Bali is known as the “Island of the Gods” due to its unique culture deeply rooted in Hinduism. The majority of Balinese practice Agama Hindu Dharma, blending Hindu rituals with local animist beliefs.

Key aspects include a strong emphasis on living harmoniously with nature through rituals, elaborate ceremonies marking milestones, vibrant arts linked to spirituality, open-air architecture based on beliefs, and family compounds with shrines honoring deities. Daily life revolves around maintaining spiritual balance.

Origins and Influences

The culture of Bali was shaped by the migration of people, mainly from Java, in the first century CE, bringing Hindu and Buddhist influences. Over centuries, these blended with local animist beliefs to create the unique form of Hinduism practiced in Bali today.

Prehistoric Bali

Archaeological evidence shows Bali was inhabited as early as 2000 BCE by Austronesian peoples. Megalithic structures like the Menhir stones found in Cekik point to an early complex society engaged in ancestor worship.

Arrival of Hinduism & Buddhism

Indian traders introduced Hinduism and Buddhism to Bali around the 1st century CE. Sanskrit inscriptions from the 9th century show these religions were firmly established on the island by then. Concepts like reincarnation and the caste system became embedded in Balinese culture.

Java’s Influence

Java’s Hindu-Buddhist kingdoms like the Mataram and Majapahit empires conquered Bali intermittently from the 11th to 15th centuries, allowing Hinduism and Javanese culture to thrive. Refugees fleeing Java after the fall of the Majapahit empire reinforced Bali’s Hindu culture.

Dutch Colonial Era

Dutch colonial rule from the 19th century left Bali’s Hindu culture and customs relatively intact while suppressing it in other parts of Indonesia. Balinese aristocracy cooperated with the Dutch, retaining significant autonomy and strengthening Bali’s unique brand of Hinduism.

Religion and Spirituality

Balinese Hinduism, known as Agama Hindu, is deeply intertwined with spirituality and indigenous animist beliefs.


It emphasizes living harmoniously with nature through rituals, worshipping at elaborate temples and shrines, and marking milestones with festivals. Mystics act as spiritual guides. Vibrant arts and architecture are linked to spirituality.

Core Beliefs

Balinese Hindus believe in one supreme god Sang Hyang Widhi Wasa as well as Brahma, Vishnu and Shiva. The concept of rwa bhineda refers to the balance of opposites through rituals. Tri Hita Karana guides daily life through harmony with god, community and nature. Karma phala means one’s actions determine fate.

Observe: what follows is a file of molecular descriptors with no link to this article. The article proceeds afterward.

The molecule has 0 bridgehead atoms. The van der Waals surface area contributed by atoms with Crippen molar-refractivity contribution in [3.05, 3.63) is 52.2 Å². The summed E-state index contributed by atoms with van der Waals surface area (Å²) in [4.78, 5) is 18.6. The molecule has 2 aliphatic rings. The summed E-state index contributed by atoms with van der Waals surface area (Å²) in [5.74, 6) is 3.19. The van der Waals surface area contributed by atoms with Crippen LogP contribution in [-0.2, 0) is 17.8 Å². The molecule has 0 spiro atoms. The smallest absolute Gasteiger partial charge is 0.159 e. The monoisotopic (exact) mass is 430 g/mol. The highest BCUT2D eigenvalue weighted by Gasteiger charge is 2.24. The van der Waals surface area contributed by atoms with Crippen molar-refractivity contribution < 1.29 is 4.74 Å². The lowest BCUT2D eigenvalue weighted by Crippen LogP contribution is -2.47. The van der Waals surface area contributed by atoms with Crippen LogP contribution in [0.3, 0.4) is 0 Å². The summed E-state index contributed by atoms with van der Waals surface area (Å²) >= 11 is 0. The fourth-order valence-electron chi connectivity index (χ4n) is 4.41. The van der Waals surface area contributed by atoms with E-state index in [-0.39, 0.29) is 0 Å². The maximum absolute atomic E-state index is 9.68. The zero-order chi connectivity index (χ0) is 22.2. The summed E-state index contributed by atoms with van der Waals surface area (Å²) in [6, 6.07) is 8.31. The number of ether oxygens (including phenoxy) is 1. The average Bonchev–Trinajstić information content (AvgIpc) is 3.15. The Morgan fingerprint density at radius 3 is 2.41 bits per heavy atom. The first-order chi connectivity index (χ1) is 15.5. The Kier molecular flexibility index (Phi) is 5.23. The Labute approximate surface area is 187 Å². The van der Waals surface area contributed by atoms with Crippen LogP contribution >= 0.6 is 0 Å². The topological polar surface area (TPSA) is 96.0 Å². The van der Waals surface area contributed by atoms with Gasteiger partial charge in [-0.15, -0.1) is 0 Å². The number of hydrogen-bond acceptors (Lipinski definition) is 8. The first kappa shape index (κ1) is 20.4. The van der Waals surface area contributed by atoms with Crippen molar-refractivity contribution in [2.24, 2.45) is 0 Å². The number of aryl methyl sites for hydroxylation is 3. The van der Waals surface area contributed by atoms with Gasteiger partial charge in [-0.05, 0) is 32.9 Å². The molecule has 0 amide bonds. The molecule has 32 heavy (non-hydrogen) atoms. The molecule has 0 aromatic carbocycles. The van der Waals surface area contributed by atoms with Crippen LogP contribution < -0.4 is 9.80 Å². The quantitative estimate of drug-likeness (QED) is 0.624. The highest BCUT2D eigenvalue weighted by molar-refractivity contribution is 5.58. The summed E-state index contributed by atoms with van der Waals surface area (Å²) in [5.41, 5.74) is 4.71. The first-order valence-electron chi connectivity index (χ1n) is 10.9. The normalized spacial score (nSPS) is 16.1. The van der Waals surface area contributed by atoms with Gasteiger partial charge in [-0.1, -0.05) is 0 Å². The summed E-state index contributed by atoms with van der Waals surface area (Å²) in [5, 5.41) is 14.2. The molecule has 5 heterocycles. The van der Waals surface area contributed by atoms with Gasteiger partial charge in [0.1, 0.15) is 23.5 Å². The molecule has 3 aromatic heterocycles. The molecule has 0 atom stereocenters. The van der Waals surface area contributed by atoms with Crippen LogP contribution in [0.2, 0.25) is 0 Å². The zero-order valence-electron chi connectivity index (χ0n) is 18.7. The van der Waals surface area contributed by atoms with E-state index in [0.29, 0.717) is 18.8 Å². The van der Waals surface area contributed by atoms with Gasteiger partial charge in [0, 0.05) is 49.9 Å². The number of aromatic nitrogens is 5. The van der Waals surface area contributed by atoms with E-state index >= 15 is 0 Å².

Rituals and Ceremonies

Daily offerings are made to deities, spirits and ancestors. Major festivals include Nyepi, Galungan, Kuningan and temple anniversaries. Life rituals mark milestones while healers perform trance rituals.

Temples and Sacred Sites

Pura are Balinese Hindu temples linked to villages, clans, mountains and more. Pura Besakih is the most important. Sacred sites include mountains, lakes, rivers and springs. Temple locations and orientations are based on spiritual forces.

In essence, Balinese Hinduism nurtures connection to nature, community, and gods through daily rituals and offerings.

Arts and Architecture



Gamelan orchestras use metallic percussion like gongs, xylophones, and drums. Common instruments are gangsa, kendang, gong, suling, and rebab. Vocal styles include kecak, meong, and arja. Music accompanies rituals, dance, theater and entertainment.


Sacred dances include Sanghyang, Baris, and Legong Keraton. Story dances like Barong, Legong, and Gambuh depict epics. Trance dances are Sanghyang and Barong. Intricate hand movements symbolize spiritual ideas.


Wayang kulit shadow plays show folk tales and Hindu epics. Wayang wong features dance dramas of epic poems. Arja combines music, dance and singing. Topeng are masked dance dramas on religious themes.

Visual Arts

Painting in the Kamasan style uses narrative themes and natural pigments. Sculpture focuses on ornate stone and woodcarvings with symbolic meaning. Textiles involve weaving, ikat dyeing and batik patterns. Crafts include masks, puppets, jewelry and baskets.



Balinese architecture focuses on living harmoniously with nature. Temples are oriented symbolically towards mountains, sea and rivers. Enclosures create balance between inside and outside.


Pura temple compounds contain shrines, towers and open pavilions. Elaborate gates separate courtyards. Carved decorations depict gods, demons and animals. Pagoda-like thatched meru towers rise overhead.


Walled puri palaces have separate pavilions for functions. Bale pavilions have columns and thatched roofs. Carved doors, pillars and panels decorate palaces along with ornate kulkul drum towers.


Family compounds are walled with shrines and living pavilions called bale. Gardens feature water elements and mini-shrines. Daily offerings are made around the home.

Customs and Lifestyle

Balinese culture emphasizes maintaining harmony through adhering to traditions, rituals, and offerings.


Daily life focuses on spiritual balance and communal living in family compounds. Milestones are marked with elaborate rituals. Traditional arts and healers are integral. Cuisine features rice, vegetables, chicken and seafood.

Religion and Spirituality

Daily offerings, festivals and ceremonies maintain connections to gods and nature. Tooth filing, cremations and weddings involve extensive rituals. Mystics provide spiritual guidance.

Arts and Architecture

Music, dance, puppets, ornate temples and artwork embed mythology and folklore, with spiritual significance. Architecture integrates nature and beliefs.

Customs and Etiquette

Customs like smiling, palm greeting and modest dress show respect. Sitting positions signify politeness. Women have temple restrictions during menstruation. Life milestones involve customary rituals and attire.